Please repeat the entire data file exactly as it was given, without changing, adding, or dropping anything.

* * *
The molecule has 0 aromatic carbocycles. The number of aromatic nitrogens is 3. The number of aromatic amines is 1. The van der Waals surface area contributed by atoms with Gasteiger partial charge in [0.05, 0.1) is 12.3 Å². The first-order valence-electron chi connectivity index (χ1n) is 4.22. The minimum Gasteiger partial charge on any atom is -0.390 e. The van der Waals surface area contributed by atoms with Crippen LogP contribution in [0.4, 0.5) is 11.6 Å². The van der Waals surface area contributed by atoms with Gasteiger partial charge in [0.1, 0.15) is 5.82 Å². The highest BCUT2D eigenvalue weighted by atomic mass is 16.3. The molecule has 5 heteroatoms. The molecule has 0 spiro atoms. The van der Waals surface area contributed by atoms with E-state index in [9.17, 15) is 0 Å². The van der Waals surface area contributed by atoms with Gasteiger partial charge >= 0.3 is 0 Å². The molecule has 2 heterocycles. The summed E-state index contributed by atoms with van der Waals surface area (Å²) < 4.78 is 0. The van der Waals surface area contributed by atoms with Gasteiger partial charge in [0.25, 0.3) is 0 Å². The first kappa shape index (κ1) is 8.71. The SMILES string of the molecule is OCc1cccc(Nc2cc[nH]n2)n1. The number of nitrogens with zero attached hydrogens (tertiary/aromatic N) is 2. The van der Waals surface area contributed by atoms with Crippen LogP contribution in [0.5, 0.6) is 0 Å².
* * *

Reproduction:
The molecule has 0 aromatic carbocycles. The number of aromatic nitrogens is 3. The number of aromatic amines is 1. The van der Waals surface area contributed by atoms with Gasteiger partial charge in [0.05, 0.1) is 12.3 Å². The first-order valence-electron chi connectivity index (χ1n) is 4.22. The minimum Gasteiger partial charge on any atom is -0.390 e. The van der Waals surface area contributed by atoms with Crippen LogP contribution in [0.4, 0.5) is 11.6 Å². The van der Waals surface area contributed by atoms with Gasteiger partial charge in [0.1, 0.15) is 5.82 Å². The highest BCUT2D eigenvalue weighted by atomic mass is 16.3. The molecule has 5 heteroatoms. The molecule has 0 spiro atoms. The van der Waals surface area contributed by atoms with E-state index in [9.17, 15) is 0 Å². The van der Waals surface area contributed by atoms with Gasteiger partial charge >= 0.3 is 0 Å². The molecule has 2 heterocycles. The summed E-state index contributed by atoms with van der Waals surface area (Å²) < 4.78 is 0. The van der Waals surface area contributed by atoms with Gasteiger partial charge in [0.25, 0.3) is 0 Å². The first kappa shape index (κ1) is 8.71. The SMILES string of the molecule is OCc1cccc(Nc2cc[nH]n2)n1. The number of nitrogens with zero attached hydrogens (tertiary/aromatic N) is 2. The van der Waals surface area contributed by atoms with Crippen LogP contribution in [0.5, 0.6) is 0 Å².